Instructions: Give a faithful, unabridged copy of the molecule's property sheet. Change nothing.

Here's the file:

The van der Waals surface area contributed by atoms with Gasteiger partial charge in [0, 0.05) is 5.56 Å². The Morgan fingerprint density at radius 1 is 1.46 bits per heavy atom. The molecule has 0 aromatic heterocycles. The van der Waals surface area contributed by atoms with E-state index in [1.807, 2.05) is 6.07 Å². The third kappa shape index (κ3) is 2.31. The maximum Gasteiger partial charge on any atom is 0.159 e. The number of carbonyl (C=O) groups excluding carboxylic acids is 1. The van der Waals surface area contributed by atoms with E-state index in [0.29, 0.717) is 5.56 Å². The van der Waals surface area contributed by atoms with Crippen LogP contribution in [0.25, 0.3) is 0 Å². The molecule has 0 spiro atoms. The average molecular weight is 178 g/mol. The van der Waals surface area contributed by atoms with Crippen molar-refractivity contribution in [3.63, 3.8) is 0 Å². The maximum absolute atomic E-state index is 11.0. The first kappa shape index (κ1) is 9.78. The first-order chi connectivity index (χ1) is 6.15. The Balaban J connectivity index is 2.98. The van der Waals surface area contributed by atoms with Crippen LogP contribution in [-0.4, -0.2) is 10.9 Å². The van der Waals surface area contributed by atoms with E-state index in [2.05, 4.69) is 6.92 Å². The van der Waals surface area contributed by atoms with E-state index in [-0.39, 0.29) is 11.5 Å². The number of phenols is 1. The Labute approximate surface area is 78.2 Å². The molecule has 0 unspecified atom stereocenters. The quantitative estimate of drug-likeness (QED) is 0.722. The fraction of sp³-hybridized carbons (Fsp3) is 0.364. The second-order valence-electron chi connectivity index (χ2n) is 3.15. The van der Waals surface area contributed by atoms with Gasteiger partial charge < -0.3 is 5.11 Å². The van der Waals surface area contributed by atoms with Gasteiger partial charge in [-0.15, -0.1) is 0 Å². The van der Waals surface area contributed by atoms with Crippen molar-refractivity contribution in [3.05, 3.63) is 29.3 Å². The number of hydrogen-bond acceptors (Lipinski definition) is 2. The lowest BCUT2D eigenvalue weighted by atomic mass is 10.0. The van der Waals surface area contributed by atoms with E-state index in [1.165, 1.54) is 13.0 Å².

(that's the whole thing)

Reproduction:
The van der Waals surface area contributed by atoms with Gasteiger partial charge in [0, 0.05) is 5.56 Å². The Morgan fingerprint density at radius 1 is 1.46 bits per heavy atom. The molecule has 0 aromatic heterocycles. The van der Waals surface area contributed by atoms with E-state index in [1.807, 2.05) is 6.07 Å². The third kappa shape index (κ3) is 2.31. The maximum Gasteiger partial charge on any atom is 0.159 e. The number of carbonyl (C=O) groups excluding carboxylic acids is 1. The van der Waals surface area contributed by atoms with E-state index in [0.29, 0.717) is 5.56 Å². The van der Waals surface area contributed by atoms with Crippen LogP contribution in [0.25, 0.3) is 0 Å². The molecule has 0 spiro atoms. The average molecular weight is 178 g/mol. The van der Waals surface area contributed by atoms with Crippen molar-refractivity contribution in [3.63, 3.8) is 0 Å². The maximum absolute atomic E-state index is 11.0. The first kappa shape index (κ1) is 9.78. The first-order chi connectivity index (χ1) is 6.15. The Balaban J connectivity index is 2.98. The van der Waals surface area contributed by atoms with Crippen LogP contribution in [-0.4, -0.2) is 10.9 Å². The van der Waals surface area contributed by atoms with E-state index in [2.05, 4.69) is 6.92 Å². The van der Waals surface area contributed by atoms with E-state index in [-0.39, 0.29) is 11.5 Å². The number of phenols is 1. The Labute approximate surface area is 78.2 Å². The molecule has 0 unspecified atom stereocenters. The quantitative estimate of drug-likeness (QED) is 0.722. The fraction of sp³-hybridized carbons (Fsp3) is 0.364. The second-order valence-electron chi connectivity index (χ2n) is 3.15. The van der Waals surface area contributed by atoms with Gasteiger partial charge < -0.3 is 5.11 Å². The van der Waals surface area contributed by atoms with Gasteiger partial charge in [-0.15, -0.1) is 0 Å². The van der Waals surface area contributed by atoms with Crippen molar-refractivity contribution in [3.05, 3.63) is 29.3 Å². The number of hydrogen-bond acceptors (Lipinski definition) is 2. The lowest BCUT2D eigenvalue weighted by atomic mass is 10.0. The van der Waals surface area contributed by atoms with E-state index in [1.165, 1.54) is 13.0 Å².